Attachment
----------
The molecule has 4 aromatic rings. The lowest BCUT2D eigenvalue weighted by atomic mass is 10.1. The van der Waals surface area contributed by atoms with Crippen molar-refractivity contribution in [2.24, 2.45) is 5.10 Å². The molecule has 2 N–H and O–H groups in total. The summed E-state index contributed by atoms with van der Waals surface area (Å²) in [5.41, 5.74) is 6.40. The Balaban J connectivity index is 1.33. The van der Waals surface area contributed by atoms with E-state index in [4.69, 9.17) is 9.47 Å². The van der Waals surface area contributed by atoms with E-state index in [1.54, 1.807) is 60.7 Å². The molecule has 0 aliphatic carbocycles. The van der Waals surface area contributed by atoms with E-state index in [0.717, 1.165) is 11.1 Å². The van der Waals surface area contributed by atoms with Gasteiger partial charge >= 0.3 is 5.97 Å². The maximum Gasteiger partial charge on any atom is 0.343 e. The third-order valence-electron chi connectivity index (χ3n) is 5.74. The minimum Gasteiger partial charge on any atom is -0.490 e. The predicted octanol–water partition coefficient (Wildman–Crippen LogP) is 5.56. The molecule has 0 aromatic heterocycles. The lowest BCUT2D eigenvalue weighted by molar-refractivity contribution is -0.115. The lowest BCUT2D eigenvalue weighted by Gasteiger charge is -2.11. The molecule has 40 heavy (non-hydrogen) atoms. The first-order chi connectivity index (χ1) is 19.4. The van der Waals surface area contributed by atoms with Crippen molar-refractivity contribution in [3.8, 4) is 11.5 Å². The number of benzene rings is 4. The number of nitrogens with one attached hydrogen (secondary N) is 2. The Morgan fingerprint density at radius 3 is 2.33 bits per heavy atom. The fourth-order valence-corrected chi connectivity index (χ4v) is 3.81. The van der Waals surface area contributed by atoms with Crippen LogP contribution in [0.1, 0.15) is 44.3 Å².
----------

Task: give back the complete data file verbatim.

The molecule has 4 aromatic rings. The lowest BCUT2D eigenvalue weighted by atomic mass is 10.1. The van der Waals surface area contributed by atoms with Crippen molar-refractivity contribution in [2.24, 2.45) is 5.10 Å². The molecule has 2 N–H and O–H groups in total. The summed E-state index contributed by atoms with van der Waals surface area (Å²) in [5.41, 5.74) is 6.40. The Balaban J connectivity index is 1.33. The van der Waals surface area contributed by atoms with E-state index in [4.69, 9.17) is 9.47 Å². The van der Waals surface area contributed by atoms with E-state index in [1.54, 1.807) is 60.7 Å². The molecule has 0 aliphatic carbocycles. The van der Waals surface area contributed by atoms with E-state index in [0.717, 1.165) is 11.1 Å². The van der Waals surface area contributed by atoms with Gasteiger partial charge >= 0.3 is 5.97 Å². The maximum Gasteiger partial charge on any atom is 0.343 e. The third-order valence-electron chi connectivity index (χ3n) is 5.74. The minimum Gasteiger partial charge on any atom is -0.490 e. The predicted octanol–water partition coefficient (Wildman–Crippen LogP) is 5.56. The molecule has 0 aromatic heterocycles. The lowest BCUT2D eigenvalue weighted by molar-refractivity contribution is -0.115. The lowest BCUT2D eigenvalue weighted by Gasteiger charge is -2.11. The molecule has 40 heavy (non-hydrogen) atoms. The first-order chi connectivity index (χ1) is 19.4. The van der Waals surface area contributed by atoms with Crippen molar-refractivity contribution in [3.8, 4) is 11.5 Å². The number of benzene rings is 4. The number of nitrogens with one attached hydrogen (secondary N) is 2. The Morgan fingerprint density at radius 3 is 2.33 bits per heavy atom. The fourth-order valence-corrected chi connectivity index (χ4v) is 3.81. The van der Waals surface area contributed by atoms with Crippen LogP contribution in [0.1, 0.15) is 44.3 Å².